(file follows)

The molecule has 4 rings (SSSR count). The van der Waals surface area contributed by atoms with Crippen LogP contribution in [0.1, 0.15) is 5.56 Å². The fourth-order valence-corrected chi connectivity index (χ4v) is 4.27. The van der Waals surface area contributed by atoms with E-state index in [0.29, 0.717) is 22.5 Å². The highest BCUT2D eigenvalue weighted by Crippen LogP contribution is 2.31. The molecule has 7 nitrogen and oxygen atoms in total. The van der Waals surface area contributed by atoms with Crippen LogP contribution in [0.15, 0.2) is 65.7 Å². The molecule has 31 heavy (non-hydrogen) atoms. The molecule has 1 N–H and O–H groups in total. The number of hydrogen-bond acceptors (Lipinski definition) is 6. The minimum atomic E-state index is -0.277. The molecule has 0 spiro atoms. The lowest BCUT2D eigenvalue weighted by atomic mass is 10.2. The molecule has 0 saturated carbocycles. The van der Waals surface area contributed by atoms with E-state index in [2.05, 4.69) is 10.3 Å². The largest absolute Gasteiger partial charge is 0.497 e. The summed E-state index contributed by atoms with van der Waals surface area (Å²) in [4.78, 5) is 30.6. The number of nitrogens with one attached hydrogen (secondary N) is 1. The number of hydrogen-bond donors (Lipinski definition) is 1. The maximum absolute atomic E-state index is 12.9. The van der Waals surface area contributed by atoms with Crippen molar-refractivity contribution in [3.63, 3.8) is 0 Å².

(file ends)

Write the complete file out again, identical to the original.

The molecule has 4 rings (SSSR count). The van der Waals surface area contributed by atoms with Crippen LogP contribution in [0.1, 0.15) is 5.56 Å². The fourth-order valence-corrected chi connectivity index (χ4v) is 4.27. The van der Waals surface area contributed by atoms with E-state index in [0.29, 0.717) is 22.5 Å². The highest BCUT2D eigenvalue weighted by Crippen LogP contribution is 2.31. The molecule has 7 nitrogen and oxygen atoms in total. The van der Waals surface area contributed by atoms with Crippen LogP contribution in [0.15, 0.2) is 65.7 Å². The molecule has 31 heavy (non-hydrogen) atoms. The molecule has 1 N–H and O–H groups in total. The number of hydrogen-bond acceptors (Lipinski definition) is 6. The minimum atomic E-state index is -0.277. The molecule has 0 spiro atoms. The lowest BCUT2D eigenvalue weighted by atomic mass is 10.2. The molecule has 0 saturated carbocycles. The van der Waals surface area contributed by atoms with E-state index in [2.05, 4.69) is 10.3 Å². The largest absolute Gasteiger partial charge is 0.497 e. The summed E-state index contributed by atoms with van der Waals surface area (Å²) in [4.78, 5) is 30.6. The number of nitrogens with one attached hydrogen (secondary N) is 1. The number of hydrogen-bond donors (Lipinski definition) is 1. The maximum absolute atomic E-state index is 12.9. The van der Waals surface area contributed by atoms with Crippen molar-refractivity contribution in [3.63, 3.8) is 0 Å².